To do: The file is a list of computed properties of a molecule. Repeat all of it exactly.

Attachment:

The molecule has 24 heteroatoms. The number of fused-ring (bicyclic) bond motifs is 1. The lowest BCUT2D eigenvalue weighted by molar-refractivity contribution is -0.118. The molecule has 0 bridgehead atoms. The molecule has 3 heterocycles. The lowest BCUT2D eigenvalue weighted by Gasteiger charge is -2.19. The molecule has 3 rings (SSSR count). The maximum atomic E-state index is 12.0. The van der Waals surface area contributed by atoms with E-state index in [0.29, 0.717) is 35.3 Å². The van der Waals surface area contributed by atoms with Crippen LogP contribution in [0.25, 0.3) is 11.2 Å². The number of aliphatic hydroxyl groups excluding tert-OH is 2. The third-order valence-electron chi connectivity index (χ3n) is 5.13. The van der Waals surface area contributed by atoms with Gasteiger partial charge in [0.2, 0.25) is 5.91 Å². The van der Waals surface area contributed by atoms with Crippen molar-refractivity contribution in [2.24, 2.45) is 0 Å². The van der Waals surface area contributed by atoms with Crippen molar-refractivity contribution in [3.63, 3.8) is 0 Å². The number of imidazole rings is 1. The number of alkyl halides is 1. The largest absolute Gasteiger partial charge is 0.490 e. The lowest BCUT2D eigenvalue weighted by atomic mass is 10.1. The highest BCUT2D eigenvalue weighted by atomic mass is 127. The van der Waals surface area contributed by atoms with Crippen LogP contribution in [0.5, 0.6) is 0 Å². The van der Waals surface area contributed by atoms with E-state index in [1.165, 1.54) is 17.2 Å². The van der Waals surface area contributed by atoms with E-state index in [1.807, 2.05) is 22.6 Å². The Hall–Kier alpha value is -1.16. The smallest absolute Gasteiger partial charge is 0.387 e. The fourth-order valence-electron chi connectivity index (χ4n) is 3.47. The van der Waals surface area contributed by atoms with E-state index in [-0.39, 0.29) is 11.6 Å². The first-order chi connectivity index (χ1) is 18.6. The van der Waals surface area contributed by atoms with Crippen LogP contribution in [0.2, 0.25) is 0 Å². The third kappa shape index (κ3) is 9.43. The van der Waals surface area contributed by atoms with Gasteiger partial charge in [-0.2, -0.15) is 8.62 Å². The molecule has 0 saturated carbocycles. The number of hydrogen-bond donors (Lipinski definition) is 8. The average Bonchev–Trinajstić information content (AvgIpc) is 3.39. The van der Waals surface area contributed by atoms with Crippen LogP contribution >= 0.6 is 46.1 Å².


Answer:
The molecule has 24 heteroatoms. The number of fused-ring (bicyclic) bond motifs is 1. The lowest BCUT2D eigenvalue weighted by molar-refractivity contribution is -0.118. The molecule has 0 bridgehead atoms. The molecule has 3 heterocycles. The lowest BCUT2D eigenvalue weighted by Gasteiger charge is -2.19. The molecule has 3 rings (SSSR count). The maximum atomic E-state index is 12.0. The van der Waals surface area contributed by atoms with E-state index in [0.29, 0.717) is 35.3 Å². The van der Waals surface area contributed by atoms with Crippen LogP contribution in [0.25, 0.3) is 11.2 Å². The number of aliphatic hydroxyl groups excluding tert-OH is 2. The third-order valence-electron chi connectivity index (χ3n) is 5.13. The van der Waals surface area contributed by atoms with Gasteiger partial charge in [0.2, 0.25) is 5.91 Å². The van der Waals surface area contributed by atoms with Crippen molar-refractivity contribution in [2.24, 2.45) is 0 Å². The van der Waals surface area contributed by atoms with Crippen molar-refractivity contribution in [3.63, 3.8) is 0 Å². The number of imidazole rings is 1. The number of alkyl halides is 1. The largest absolute Gasteiger partial charge is 0.490 e. The lowest BCUT2D eigenvalue weighted by atomic mass is 10.1. The highest BCUT2D eigenvalue weighted by atomic mass is 127. The van der Waals surface area contributed by atoms with Crippen LogP contribution in [0.5, 0.6) is 0 Å². The van der Waals surface area contributed by atoms with E-state index in [1.165, 1.54) is 17.2 Å². The van der Waals surface area contributed by atoms with E-state index in [1.807, 2.05) is 22.6 Å². The Hall–Kier alpha value is -1.16. The smallest absolute Gasteiger partial charge is 0.387 e. The fourth-order valence-electron chi connectivity index (χ4n) is 3.47. The van der Waals surface area contributed by atoms with E-state index in [-0.39, 0.29) is 11.6 Å². The first-order chi connectivity index (χ1) is 18.6. The van der Waals surface area contributed by atoms with Crippen LogP contribution in [0.2, 0.25) is 0 Å². The third kappa shape index (κ3) is 9.43. The van der Waals surface area contributed by atoms with Gasteiger partial charge in [-0.2, -0.15) is 8.62 Å². The molecule has 0 saturated carbocycles. The number of hydrogen-bond donors (Lipinski definition) is 8. The average Bonchev–Trinajstić information content (AvgIpc) is 3.39. The van der Waals surface area contributed by atoms with Crippen LogP contribution >= 0.6 is 46.1 Å².